Not only Samy needs this money to survive. “I have a family in Damascus that depends on me. my parents are old They were among the lucky few who didn’t feel the need to over-ration their fuel to keep warm. I was so proud of myself that I could keep her warm. I fled one war only to end up in another.”
During the Cold War, the Soviet Union projected soft power in the Middle East and at various times maintained close ties with Egypt, Syria, southern Yemen and Algeria, as well as other secular Arab states.
In the post-Soviet era, the Russian Federation has visibly increased its political, diplomatic, military, and economic presence in the Middle East and North Africa since the early 2000s.
Under Putin’s leadership, Russia’s engagement with the Arab world has included intense energy diplomacy, growing grain exports, penetrating the regional arms market, and deploying forces in Syria in 2015 to prop up its key regional client, the Assad regime.
However, the outcome of the Ukraine war could deal a serious blow to Russia’s influence and standing in the Middle East. Pictures posted to social media last week showed long lines of Russian citizens queuing at ATMs to withdraw their savings or exchange what they had for dollars before the currency continued to depreciate.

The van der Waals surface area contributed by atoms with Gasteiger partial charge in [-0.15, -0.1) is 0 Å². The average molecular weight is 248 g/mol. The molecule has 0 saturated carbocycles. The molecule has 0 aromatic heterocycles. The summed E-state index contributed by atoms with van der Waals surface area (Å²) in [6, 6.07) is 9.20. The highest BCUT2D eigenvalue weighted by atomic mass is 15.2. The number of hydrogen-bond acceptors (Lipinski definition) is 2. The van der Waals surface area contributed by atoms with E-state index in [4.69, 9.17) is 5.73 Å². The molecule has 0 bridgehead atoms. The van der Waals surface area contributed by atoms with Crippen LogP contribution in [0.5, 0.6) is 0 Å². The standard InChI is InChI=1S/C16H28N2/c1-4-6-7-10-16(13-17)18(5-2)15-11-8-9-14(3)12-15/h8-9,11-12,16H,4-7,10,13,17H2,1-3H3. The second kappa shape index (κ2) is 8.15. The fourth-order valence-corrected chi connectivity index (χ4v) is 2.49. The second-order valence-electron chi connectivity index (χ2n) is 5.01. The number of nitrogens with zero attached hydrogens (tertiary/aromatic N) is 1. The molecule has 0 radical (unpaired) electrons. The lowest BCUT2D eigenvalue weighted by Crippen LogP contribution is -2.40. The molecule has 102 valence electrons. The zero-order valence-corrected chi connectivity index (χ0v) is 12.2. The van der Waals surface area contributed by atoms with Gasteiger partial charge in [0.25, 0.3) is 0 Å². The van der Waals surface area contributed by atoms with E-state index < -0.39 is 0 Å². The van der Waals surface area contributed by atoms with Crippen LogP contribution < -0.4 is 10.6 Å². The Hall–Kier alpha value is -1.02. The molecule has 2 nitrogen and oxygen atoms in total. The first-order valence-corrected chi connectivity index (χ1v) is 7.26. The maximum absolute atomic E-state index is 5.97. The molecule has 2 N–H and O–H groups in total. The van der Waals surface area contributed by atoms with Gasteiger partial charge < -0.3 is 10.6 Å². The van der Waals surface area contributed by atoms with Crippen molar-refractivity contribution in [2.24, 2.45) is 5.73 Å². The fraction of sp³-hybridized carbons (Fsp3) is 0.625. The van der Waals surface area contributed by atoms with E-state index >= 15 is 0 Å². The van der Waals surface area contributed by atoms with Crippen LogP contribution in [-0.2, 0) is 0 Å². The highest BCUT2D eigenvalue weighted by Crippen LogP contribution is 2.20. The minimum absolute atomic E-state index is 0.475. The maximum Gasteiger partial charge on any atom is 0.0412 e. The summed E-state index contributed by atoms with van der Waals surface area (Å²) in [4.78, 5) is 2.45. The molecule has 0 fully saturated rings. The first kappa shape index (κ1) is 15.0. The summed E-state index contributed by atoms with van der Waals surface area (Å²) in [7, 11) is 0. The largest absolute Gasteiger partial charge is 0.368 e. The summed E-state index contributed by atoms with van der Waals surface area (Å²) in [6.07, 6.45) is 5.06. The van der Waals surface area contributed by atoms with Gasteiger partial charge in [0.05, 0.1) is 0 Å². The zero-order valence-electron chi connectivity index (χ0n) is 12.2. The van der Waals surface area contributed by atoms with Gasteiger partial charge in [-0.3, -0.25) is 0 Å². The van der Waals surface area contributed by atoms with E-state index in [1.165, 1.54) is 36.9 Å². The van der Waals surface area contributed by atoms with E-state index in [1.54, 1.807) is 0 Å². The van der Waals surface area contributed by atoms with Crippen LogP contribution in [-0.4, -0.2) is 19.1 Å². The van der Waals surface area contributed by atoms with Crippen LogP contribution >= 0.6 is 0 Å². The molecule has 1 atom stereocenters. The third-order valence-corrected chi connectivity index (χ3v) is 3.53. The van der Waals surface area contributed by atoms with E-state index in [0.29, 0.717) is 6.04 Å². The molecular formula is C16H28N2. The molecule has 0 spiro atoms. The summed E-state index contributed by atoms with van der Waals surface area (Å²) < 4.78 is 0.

Millions were also suddenly unable to shop using Apple Pay or Google Pay, both of which have been cut off by the US tech giants as more companies severed ties with Russia.
Russia’s central bank reacted to the currency crash by raising the key interest rate from 9.5 percent to 20 percent in order to prevent an inflationary spiral. But the banking and financial system simply cannot handle what amounts to a two-thirds freeze on its reserves.
Elvira Nabiullina, the bank’s governor, told staff in a video address that they are in an “extreme situation,” according to Reuters. As economist and author Anders Aslund put it in a tweet, “Putin destroyed the ruble.”
And yet the sanctions come. US President Joe Biden has moved to sever ties with many of Russia’s largest financial institutions, saying the measure “beyond anything we’ve ever done.”
The list included Russia’s largest bank, Sberbank, along with 25 of its subsidiaries, which account for a third of Russia’s financial assets. Biden also banned American companies from doing business with them and froze the assets of Russian oligarchs near the Kremlin.
Britain has capped the amount Russians can deposit in British banks. It has also excluded Russian banks from its financial system and frozen their assets.